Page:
It also makes the subtext of the film a mess. As Angela is making out with Paul, she has a flashback to the time she and her brother watched their father lying in bed with his male lover. In an ordinary slasher film, this would have been some kind of traumatic shock. But what we see are the two siblings chuckling, confused maybe but certainly not traumatized. With the final reveal of the film in mind (Angela is found naked near the lake, cradling Paul's severed head in her arms. She stands up and… well, dick), what are we to make of that flashback? What are we to make of anything really? Is the film suggesting that homosexuality is responsible for the killings, that Angela's young childhood with two gay parents somehow traumatized her (that would be an odd angle for this particular film to take as it is rife with deliberate homoeroticism)? She clearly has feelings for Paul, so are we to assume that Angela, who is really a boy, is somehow driven to kill Paul because of some internal conflict with her sexual orientation? Or are we to look at the film in the same way we look at Dario Argento's FOUR FLIES ON GREY VELVET, another film about a child raised as a different gender, a trauma that has led to a violent revolt against the opposite sex? Who knows? I sure don't.

The final reveal just does not feel congruous with the rest of the film. Of course, that's only really a problem if you care about such things and honestly, in a slasher film, I don't. There's more than enough nonsense going on in the film that I can take the twist ending as just another bit of WTF? fluff. I mean, twist endings are particularly tough to pull off right in any genre. If you think about it, Bruce Willis would have sussed out that he's dead well before meeting Haley Joel Osment. The final twist in THE VILLAGE only works if you ignore the fact that it makes more sense for one of the elders of the village, all of whom know the whole thing is sham, to go wandering into the woods instead of sending a blind girl who may or may not ever return with the medicine desperately needed to save Joaquin Phoenix's life. The twist at the end of THE USUAL SUSPECTS renders the entire film moot and the twist at the end of HIGH TENSION renders that film completely impossible. But hey, they're neat endings (some more than others) so whatever.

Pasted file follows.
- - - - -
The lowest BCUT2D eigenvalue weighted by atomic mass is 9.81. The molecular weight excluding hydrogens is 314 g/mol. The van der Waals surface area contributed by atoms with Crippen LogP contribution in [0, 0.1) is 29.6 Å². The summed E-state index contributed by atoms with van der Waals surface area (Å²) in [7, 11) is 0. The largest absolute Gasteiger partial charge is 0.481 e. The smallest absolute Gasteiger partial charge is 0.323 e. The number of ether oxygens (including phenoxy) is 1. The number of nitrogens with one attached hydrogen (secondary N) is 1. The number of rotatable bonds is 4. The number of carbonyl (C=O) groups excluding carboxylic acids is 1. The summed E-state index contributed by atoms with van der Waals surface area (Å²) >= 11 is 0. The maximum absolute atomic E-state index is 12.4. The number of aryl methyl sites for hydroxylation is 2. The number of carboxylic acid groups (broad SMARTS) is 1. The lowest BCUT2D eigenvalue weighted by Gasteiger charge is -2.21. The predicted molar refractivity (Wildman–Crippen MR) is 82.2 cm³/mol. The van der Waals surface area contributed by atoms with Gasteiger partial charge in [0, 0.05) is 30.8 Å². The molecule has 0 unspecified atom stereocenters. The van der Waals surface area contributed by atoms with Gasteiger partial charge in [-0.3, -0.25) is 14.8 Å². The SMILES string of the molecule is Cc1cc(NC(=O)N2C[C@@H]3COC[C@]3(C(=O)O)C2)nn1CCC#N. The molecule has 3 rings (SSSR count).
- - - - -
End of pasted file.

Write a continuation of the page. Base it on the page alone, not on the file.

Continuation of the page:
What I care most about with my slasher films is this: are they entertaining? Do they deliver the experience I enjoy? SLEEPAWAY CAMP earns a solid “yes” on both counts. If you want to spend some time with the story of a psychopath suffering from a gender identity crisis who kills some kids, this film is a far more enjoyable way to indulge yourself than, say, reading The Wasp Factory. But if you're looking for explicit gore and nudity, look elsewhere. Just put the film on, kick off your shoes and enjoy one of the best early 80s slasher films around. Soak up the charm and the weirdness of the whole thing. Trust me, you'll like it. And if you don't? 

Well, don't blame me. I didn't make it.